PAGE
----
But this is what happened from the end of 2007 to April 2009. (Changing start or end dates changes some of the numbers – either way – by up to perhaps 50 basis points, mostly small on the scale of this chart.)
In other words, falls in retail rates (at the horizons where most of the business was written) of hundreds of basis points. And that, in the Bank’s view (correctly as it turned out) was consistent with keeping inflation in the target range, even if not quite as high as they would have liked).
The Governor keeps claiming that his Large Scale Asset Purchase programme – buying huge amounts of government bonds now yielding less than 1 per cent, in exchange for issuing huge amount of Reserve Bank deposits currently yielding 0.25 per cent – is hugely effective and a fully adequate substitute for choosing not to do more with the OCR. One can get down in the weeds of detailed arguments about what the LSAP may or may not be doing at the margin to bond rates or swaps rates, but whatever those effects may be – and I reckon we are pretty safe in concluding that they are mostly small – the rates that firms and households are actually receiving/paying is the bottom line.
In real terms, the household rates shown above have hardly moved at all, and there is little or nothing to suggest that picture facing businesses will be materially better (eg headline SME rates have fallen no further, and many larger businesses have facilities on which they pay a fixed margin over bank bill rates. Bank bill rates have fallen by about 1 per cent since the start of the year, so in real terms a fall of perhaps 0.4 percentage points. The contrast to 08/09 remains striking.
Of course, there is also the exchange rate. The Governor claims to be successfully influencing it as well. It is always difficult to know where to date comparisons for exchange rates, but here I’ve shown the fall in the exchange rate in the last two recessions:
- for 08/09 the average in April 2009 relative to the average for the second half of 2007, and
- for the current event, yesterday’s TWI relative to the average for the second half of 2019
Monetary policy just is not doing its bit, even once all the fiscal support is factored into the projections. That is a pure choice by the MPC.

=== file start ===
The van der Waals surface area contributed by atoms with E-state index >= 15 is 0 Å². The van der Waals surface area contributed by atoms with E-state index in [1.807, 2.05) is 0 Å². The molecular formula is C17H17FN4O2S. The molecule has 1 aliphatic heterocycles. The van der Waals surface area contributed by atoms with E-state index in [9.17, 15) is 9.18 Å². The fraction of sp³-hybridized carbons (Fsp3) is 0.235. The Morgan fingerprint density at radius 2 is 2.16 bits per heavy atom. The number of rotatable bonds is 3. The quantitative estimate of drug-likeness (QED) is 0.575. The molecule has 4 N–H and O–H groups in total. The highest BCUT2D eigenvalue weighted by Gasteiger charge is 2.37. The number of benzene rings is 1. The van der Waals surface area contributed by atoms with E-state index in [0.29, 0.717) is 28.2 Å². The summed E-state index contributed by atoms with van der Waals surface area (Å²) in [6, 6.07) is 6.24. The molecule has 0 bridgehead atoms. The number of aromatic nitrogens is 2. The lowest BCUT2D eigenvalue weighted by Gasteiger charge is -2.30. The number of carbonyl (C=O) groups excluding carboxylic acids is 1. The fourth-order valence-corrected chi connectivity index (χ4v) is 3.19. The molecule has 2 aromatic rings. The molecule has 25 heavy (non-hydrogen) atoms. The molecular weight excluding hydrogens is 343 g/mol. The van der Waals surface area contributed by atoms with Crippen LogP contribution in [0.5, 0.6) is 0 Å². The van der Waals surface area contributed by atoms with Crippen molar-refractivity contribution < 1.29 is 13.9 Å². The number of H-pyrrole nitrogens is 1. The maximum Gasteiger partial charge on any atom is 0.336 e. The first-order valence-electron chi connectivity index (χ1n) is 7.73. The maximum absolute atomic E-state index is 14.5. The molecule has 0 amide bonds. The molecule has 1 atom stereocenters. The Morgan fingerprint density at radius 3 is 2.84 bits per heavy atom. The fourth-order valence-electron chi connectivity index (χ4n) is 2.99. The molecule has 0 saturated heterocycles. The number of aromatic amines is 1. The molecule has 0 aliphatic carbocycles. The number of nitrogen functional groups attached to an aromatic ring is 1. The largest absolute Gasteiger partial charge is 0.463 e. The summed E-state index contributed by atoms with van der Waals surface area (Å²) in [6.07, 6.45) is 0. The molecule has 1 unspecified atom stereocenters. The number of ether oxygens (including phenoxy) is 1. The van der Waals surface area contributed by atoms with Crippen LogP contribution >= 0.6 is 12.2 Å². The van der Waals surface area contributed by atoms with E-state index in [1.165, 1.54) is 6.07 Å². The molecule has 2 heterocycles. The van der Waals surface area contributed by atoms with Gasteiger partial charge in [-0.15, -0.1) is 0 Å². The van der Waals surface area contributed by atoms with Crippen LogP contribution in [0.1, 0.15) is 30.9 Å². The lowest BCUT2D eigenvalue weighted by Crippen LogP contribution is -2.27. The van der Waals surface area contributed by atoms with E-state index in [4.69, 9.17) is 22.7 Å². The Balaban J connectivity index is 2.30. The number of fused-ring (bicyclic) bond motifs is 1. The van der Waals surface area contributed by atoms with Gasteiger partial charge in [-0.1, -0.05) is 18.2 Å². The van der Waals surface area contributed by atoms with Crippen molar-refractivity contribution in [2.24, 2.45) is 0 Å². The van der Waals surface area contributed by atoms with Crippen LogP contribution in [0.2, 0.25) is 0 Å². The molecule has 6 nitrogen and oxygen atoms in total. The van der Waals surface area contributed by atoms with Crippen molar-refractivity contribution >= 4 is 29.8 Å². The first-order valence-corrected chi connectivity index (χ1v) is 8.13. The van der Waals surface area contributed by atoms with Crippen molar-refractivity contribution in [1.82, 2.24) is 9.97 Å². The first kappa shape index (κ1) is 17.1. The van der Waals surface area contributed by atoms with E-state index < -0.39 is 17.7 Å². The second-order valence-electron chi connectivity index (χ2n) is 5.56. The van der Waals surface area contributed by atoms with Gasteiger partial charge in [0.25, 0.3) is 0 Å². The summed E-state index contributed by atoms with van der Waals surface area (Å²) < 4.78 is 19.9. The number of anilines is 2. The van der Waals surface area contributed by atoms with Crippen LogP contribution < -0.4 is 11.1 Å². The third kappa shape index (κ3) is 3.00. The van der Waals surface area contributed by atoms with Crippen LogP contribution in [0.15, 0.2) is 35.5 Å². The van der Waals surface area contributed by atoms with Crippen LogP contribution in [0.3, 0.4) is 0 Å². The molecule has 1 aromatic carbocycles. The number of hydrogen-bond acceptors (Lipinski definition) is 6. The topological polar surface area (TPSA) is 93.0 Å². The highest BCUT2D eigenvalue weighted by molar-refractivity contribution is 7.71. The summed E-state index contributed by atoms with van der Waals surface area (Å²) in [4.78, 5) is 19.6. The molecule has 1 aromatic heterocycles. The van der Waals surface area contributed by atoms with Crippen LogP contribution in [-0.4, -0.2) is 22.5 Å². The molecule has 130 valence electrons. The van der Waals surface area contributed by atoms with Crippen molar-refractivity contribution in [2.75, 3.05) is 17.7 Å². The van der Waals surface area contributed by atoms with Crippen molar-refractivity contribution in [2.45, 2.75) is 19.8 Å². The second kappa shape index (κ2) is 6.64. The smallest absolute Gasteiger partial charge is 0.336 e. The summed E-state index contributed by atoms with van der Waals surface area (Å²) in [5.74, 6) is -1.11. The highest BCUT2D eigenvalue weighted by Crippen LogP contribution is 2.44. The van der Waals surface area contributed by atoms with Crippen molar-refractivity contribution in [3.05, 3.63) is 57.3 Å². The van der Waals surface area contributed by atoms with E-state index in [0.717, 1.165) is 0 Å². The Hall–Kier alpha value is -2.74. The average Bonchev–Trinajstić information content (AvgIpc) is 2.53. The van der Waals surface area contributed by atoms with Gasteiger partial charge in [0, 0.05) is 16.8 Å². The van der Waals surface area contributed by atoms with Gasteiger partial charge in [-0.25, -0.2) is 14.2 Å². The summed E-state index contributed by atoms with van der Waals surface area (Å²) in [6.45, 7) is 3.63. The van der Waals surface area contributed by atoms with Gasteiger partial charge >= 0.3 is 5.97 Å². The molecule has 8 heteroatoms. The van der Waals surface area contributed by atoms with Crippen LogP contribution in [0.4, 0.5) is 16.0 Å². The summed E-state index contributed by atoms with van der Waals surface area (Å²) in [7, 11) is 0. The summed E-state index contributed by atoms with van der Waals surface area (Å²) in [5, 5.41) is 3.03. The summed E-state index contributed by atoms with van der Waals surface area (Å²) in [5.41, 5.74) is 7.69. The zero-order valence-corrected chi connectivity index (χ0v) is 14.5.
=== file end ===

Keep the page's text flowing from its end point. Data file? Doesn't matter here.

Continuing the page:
We don’t know why they’ve just chosen not to do their job – aiming for 2 per cent inflation and, as much as they can consistent with that, supporting a speedy return to full employment. Last year, MPC seemed to embrace their mandate with some gusto. Now they appear like stunned animals caught in the headlights, uninterested in doing what they are paid for – all while their spokesman keeps claiming to be doing a lot.
It is pretty reprehensible, and I find it quite remarkable that the MPC – all of them, not just the Governor – have not been asked harder questions about their failures. Instead, much of the media seem to treat their acknowledged failure to ensure that banks’ operational systems etc were ready for negative rates as just “one of those things”, as if it could happen to anyone – never for example drawing the contrast with Y2K, when the Bank proactively ensured it and the banks were ready, with contingency plans as well. And notwithstanding that all of the data in this post are readily available, none has been yet heard to ask the Governor – and his MPC – why they are content with such trivial changes in real interest rates even when, with all their avowed enthusiasm for it, in combination fiscal policy and monetary policy in combination still have the Bank quite openly acknowledging that inflation will undershoot, and apparently not very bothered about the unemployed either.
Of course, the Minister of Finance bears responsibility for all this, and for all the individuals involved. Perhaps an Opposition that wanted to ask hard questions about the government’s stewardship at present – even perhaps flag a different more pro-active approach – might ask him just why he thinks it is appropriate for real interest rates to have hardly changed at all (and the real exchange rate not much more), even as he is willing to lend to the weakest business credits are far lower rates than his central bank’s monetary policy would support more generally.